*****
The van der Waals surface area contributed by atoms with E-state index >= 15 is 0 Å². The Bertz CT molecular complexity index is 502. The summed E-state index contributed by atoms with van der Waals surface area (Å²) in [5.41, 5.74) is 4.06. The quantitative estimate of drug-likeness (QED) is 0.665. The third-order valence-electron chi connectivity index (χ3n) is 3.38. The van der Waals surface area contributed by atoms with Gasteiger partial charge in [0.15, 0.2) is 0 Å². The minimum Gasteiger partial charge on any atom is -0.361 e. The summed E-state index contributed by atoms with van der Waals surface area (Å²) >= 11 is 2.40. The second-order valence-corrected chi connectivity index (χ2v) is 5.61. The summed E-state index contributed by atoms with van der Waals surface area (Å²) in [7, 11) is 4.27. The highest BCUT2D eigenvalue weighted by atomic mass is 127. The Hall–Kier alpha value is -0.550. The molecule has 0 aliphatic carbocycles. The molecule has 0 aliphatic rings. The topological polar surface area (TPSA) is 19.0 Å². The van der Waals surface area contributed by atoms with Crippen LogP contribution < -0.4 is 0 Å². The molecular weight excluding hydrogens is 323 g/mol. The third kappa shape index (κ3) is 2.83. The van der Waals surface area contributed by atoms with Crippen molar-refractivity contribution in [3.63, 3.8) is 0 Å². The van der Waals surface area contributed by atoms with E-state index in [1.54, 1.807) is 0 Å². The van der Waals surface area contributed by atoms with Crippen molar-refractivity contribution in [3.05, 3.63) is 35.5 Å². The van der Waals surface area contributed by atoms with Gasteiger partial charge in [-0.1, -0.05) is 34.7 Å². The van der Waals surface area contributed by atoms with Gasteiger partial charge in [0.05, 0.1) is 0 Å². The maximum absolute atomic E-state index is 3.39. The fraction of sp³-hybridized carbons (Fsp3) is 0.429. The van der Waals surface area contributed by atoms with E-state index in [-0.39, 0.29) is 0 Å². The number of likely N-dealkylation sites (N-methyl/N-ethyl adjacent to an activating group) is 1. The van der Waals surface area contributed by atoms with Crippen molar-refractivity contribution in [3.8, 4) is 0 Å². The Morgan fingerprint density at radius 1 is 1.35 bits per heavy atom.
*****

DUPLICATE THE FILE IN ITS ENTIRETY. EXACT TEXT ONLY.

The van der Waals surface area contributed by atoms with E-state index >= 15 is 0 Å². The Bertz CT molecular complexity index is 502. The summed E-state index contributed by atoms with van der Waals surface area (Å²) in [5.41, 5.74) is 4.06. The quantitative estimate of drug-likeness (QED) is 0.665. The third-order valence-electron chi connectivity index (χ3n) is 3.38. The van der Waals surface area contributed by atoms with Gasteiger partial charge in [0.15, 0.2) is 0 Å². The minimum Gasteiger partial charge on any atom is -0.361 e. The summed E-state index contributed by atoms with van der Waals surface area (Å²) >= 11 is 2.40. The second-order valence-corrected chi connectivity index (χ2v) is 5.61. The summed E-state index contributed by atoms with van der Waals surface area (Å²) in [7, 11) is 4.27. The highest BCUT2D eigenvalue weighted by atomic mass is 127. The Hall–Kier alpha value is -0.550. The molecule has 0 aliphatic carbocycles. The molecule has 0 aliphatic rings. The topological polar surface area (TPSA) is 19.0 Å². The van der Waals surface area contributed by atoms with Crippen LogP contribution < -0.4 is 0 Å². The molecular weight excluding hydrogens is 323 g/mol. The third kappa shape index (κ3) is 2.83. The van der Waals surface area contributed by atoms with Crippen molar-refractivity contribution in [3.63, 3.8) is 0 Å². The van der Waals surface area contributed by atoms with E-state index in [1.54, 1.807) is 0 Å². The van der Waals surface area contributed by atoms with Crippen molar-refractivity contribution in [3.05, 3.63) is 35.5 Å². The van der Waals surface area contributed by atoms with Gasteiger partial charge in [-0.1, -0.05) is 34.7 Å². The van der Waals surface area contributed by atoms with Gasteiger partial charge in [0.05, 0.1) is 0 Å². The maximum absolute atomic E-state index is 3.39. The fraction of sp³-hybridized carbons (Fsp3) is 0.429. The van der Waals surface area contributed by atoms with E-state index in [-0.39, 0.29) is 0 Å². The number of likely N-dealkylation sites (N-methyl/N-ethyl adjacent to an activating group) is 1. The van der Waals surface area contributed by atoms with Crippen molar-refractivity contribution in [3.8, 4) is 0 Å². The Morgan fingerprint density at radius 1 is 1.35 bits per heavy atom.